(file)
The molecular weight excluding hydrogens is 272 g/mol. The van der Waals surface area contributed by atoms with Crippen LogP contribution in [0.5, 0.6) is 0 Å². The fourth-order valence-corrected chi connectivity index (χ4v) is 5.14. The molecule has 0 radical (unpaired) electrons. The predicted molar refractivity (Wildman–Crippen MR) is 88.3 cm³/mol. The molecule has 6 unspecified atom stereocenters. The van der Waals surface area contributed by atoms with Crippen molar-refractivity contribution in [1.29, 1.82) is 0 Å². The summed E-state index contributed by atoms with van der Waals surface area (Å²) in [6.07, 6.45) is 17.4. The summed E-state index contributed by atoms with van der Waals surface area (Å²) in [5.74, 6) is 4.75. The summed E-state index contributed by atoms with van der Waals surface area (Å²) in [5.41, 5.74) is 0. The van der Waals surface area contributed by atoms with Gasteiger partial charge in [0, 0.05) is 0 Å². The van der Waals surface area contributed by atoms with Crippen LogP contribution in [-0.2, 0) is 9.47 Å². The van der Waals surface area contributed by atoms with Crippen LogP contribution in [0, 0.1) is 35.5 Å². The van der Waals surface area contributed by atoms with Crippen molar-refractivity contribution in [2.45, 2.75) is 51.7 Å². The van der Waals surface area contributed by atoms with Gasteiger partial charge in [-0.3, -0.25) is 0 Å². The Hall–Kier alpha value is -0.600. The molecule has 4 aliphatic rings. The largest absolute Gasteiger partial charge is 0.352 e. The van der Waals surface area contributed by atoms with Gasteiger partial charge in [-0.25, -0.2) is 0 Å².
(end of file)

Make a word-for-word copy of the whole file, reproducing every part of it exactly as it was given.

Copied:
The molecular weight excluding hydrogens is 272 g/mol. The van der Waals surface area contributed by atoms with Crippen LogP contribution in [0.5, 0.6) is 0 Å². The fourth-order valence-corrected chi connectivity index (χ4v) is 5.14. The molecule has 0 radical (unpaired) electrons. The predicted molar refractivity (Wildman–Crippen MR) is 88.3 cm³/mol. The molecule has 6 unspecified atom stereocenters. The van der Waals surface area contributed by atoms with Crippen molar-refractivity contribution in [1.29, 1.82) is 0 Å². The summed E-state index contributed by atoms with van der Waals surface area (Å²) in [6.07, 6.45) is 17.4. The summed E-state index contributed by atoms with van der Waals surface area (Å²) in [5.74, 6) is 4.75. The summed E-state index contributed by atoms with van der Waals surface area (Å²) in [5.41, 5.74) is 0. The van der Waals surface area contributed by atoms with Gasteiger partial charge in [0, 0.05) is 0 Å². The van der Waals surface area contributed by atoms with Crippen LogP contribution in [-0.2, 0) is 9.47 Å². The van der Waals surface area contributed by atoms with Crippen LogP contribution in [0, 0.1) is 35.5 Å². The van der Waals surface area contributed by atoms with Crippen molar-refractivity contribution in [2.45, 2.75) is 51.7 Å². The van der Waals surface area contributed by atoms with Gasteiger partial charge in [-0.3, -0.25) is 0 Å². The Hall–Kier alpha value is -0.600. The molecule has 4 aliphatic rings. The largest absolute Gasteiger partial charge is 0.352 e. The van der Waals surface area contributed by atoms with Gasteiger partial charge in [-0.25, -0.2) is 0 Å².